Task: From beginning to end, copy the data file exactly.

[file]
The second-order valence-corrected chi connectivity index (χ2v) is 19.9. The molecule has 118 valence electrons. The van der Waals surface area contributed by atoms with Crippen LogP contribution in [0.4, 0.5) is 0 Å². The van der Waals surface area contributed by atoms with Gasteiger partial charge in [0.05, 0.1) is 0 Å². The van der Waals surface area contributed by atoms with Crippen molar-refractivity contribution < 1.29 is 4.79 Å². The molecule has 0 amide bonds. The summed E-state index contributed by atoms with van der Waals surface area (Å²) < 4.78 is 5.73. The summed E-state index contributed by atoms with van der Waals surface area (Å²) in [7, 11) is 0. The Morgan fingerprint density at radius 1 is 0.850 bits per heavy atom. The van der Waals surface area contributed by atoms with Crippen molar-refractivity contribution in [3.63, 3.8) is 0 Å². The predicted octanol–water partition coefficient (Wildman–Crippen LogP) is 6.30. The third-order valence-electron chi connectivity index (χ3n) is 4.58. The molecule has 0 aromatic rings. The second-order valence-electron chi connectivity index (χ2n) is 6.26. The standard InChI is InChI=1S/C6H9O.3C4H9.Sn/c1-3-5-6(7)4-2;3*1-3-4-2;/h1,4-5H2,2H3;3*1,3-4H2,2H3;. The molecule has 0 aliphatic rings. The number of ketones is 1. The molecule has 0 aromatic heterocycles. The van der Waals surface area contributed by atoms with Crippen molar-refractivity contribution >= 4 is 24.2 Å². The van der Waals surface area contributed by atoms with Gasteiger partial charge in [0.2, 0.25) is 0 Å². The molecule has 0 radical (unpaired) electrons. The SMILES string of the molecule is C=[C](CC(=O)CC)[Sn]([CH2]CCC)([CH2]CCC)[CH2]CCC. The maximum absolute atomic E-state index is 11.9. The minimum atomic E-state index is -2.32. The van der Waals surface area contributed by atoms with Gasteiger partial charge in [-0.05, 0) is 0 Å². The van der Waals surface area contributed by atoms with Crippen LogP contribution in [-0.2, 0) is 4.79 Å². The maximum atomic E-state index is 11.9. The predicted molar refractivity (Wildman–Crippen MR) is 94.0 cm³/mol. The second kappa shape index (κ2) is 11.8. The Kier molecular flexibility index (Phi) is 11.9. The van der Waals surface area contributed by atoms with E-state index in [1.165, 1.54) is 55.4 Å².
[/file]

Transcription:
The second-order valence-corrected chi connectivity index (χ2v) is 19.9. The molecule has 118 valence electrons. The van der Waals surface area contributed by atoms with Crippen LogP contribution in [0.4, 0.5) is 0 Å². The van der Waals surface area contributed by atoms with Gasteiger partial charge in [0.05, 0.1) is 0 Å². The van der Waals surface area contributed by atoms with Crippen molar-refractivity contribution < 1.29 is 4.79 Å². The molecule has 0 amide bonds. The summed E-state index contributed by atoms with van der Waals surface area (Å²) < 4.78 is 5.73. The summed E-state index contributed by atoms with van der Waals surface area (Å²) in [7, 11) is 0. The Morgan fingerprint density at radius 1 is 0.850 bits per heavy atom. The van der Waals surface area contributed by atoms with Crippen molar-refractivity contribution in [3.63, 3.8) is 0 Å². The predicted octanol–water partition coefficient (Wildman–Crippen LogP) is 6.30. The third-order valence-electron chi connectivity index (χ3n) is 4.58. The molecule has 0 aromatic rings. The second-order valence-electron chi connectivity index (χ2n) is 6.26. The standard InChI is InChI=1S/C6H9O.3C4H9.Sn/c1-3-5-6(7)4-2;3*1-3-4-2;/h1,4-5H2,2H3;3*1,3-4H2,2H3;. The molecule has 0 aliphatic rings. The number of ketones is 1. The molecule has 0 aromatic heterocycles. The van der Waals surface area contributed by atoms with Crippen molar-refractivity contribution >= 4 is 24.2 Å². The van der Waals surface area contributed by atoms with Gasteiger partial charge in [0.2, 0.25) is 0 Å². The molecule has 0 radical (unpaired) electrons. The SMILES string of the molecule is C=[C](CC(=O)CC)[Sn]([CH2]CCC)([CH2]CCC)[CH2]CCC. The maximum absolute atomic E-state index is 11.9. The minimum atomic E-state index is -2.32. The van der Waals surface area contributed by atoms with Gasteiger partial charge in [-0.05, 0) is 0 Å². The van der Waals surface area contributed by atoms with Crippen LogP contribution in [-0.2, 0) is 4.79 Å². The maximum atomic E-state index is 11.9. The predicted molar refractivity (Wildman–Crippen MR) is 94.0 cm³/mol. The second kappa shape index (κ2) is 11.8. The Kier molecular flexibility index (Phi) is 11.9. The van der Waals surface area contributed by atoms with E-state index in [1.165, 1.54) is 55.4 Å².